Also Read: What Does a Motherboard Look Like?
So Why is a Motherboard called a Motherboard?
1. Because it’s the Main Circuit Board in a Computer
One of the most compelling reasons why the motherboard is named so is because it is the main circuit board in a computer.
Again, the name here derives mainly from people’s perception of it.
A computer can have more than one circuit board for several different functions. However, only one main board can hold all the components together and facilitate communication. Hence, the name motherboard sounds quite fitting here.
2. Because it’s the Mother of Other Components
A motherboard can extend its capability by adding or plugging additional circuit boards.
Not surprisingly enough, these other circuit boards are curiously, and quite appropriately, named “daughterboards.”
In everyday terminology, we may not refer to cards, VGA cards, network cards, or storage as daughterboards, but the term daughterboard defines their technical idea.
So, in essence, the motherboard, being the mother to the attached components, allow them access to its resources and uses its channels to convey their data.
Point to note, daughterboards can have daughterboards of their own. For instance, a motherboard can be attached with an NVMe SSD Expansion Card (daughterboard), which can then be used to add an SSD Drive onto (Grand-Daughterboard?).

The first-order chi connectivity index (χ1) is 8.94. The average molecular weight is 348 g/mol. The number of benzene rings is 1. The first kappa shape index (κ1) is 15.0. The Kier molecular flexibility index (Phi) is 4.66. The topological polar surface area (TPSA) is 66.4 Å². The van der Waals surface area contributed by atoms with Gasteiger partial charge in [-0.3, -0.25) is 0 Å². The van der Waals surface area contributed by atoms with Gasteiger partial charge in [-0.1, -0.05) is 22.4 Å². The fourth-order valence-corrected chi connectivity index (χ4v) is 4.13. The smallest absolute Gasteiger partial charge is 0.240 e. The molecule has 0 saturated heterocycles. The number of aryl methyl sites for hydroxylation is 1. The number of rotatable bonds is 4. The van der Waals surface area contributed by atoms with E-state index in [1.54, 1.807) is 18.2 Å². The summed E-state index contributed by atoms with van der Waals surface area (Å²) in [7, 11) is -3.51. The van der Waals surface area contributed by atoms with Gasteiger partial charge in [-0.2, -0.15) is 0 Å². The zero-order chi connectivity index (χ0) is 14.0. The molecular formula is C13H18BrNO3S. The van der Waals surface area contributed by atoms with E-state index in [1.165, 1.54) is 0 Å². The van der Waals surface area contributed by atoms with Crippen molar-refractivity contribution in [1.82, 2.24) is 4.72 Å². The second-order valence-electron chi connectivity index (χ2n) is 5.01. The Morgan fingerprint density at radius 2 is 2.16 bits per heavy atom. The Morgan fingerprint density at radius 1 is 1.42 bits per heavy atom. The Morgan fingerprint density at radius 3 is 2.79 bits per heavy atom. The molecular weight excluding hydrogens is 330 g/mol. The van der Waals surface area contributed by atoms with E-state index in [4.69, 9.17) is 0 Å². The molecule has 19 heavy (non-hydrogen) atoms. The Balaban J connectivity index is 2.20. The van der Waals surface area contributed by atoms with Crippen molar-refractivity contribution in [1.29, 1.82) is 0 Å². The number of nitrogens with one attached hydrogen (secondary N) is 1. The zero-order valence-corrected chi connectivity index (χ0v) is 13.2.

3. It Contains the Chip with the Instructions to Run a Computer
A motherboard contains what is widely known as the ROM chip, which houses the instructions that make up the BIOS.
These instructions are what is used to initialize the computer at startup. They perform the necessary checks to ensure the hardware attached is working correctly.
So, BIOS is the first operating system that a computer loads up. It is the building block of computer software.
But, without a BIOS ROM chip, your PC will not work, making the term “motherboard” highly appropriate again.
4. It is Viewed as the Center of Life for the Computer
If we take the computer and anthropomorphize its components, all the parts connected to the motherboard can be seen as members of the same household.
Related and sharing information and resources constantly.
Nothing in the computer will work without the motherboard as it connects all the components, ensures they are well-fed with power, make the conditions right for working, and holds the pieces together.
5. It is the Largest and the Most Important Board in the PC
“Mother” often describes a significant or vital object/entity.
The Mothership, for instance, is a term used to define capital and the most important ships in a navy, often in the lead role.
Motherboard, as another example, defines a vast area of a mineral deposit. In a more everyday language, it is used to describe something valuable in a large abundance.
Hence, following the same idea, the term “mother” board appropriately reflects that it is the largest PC and the most important.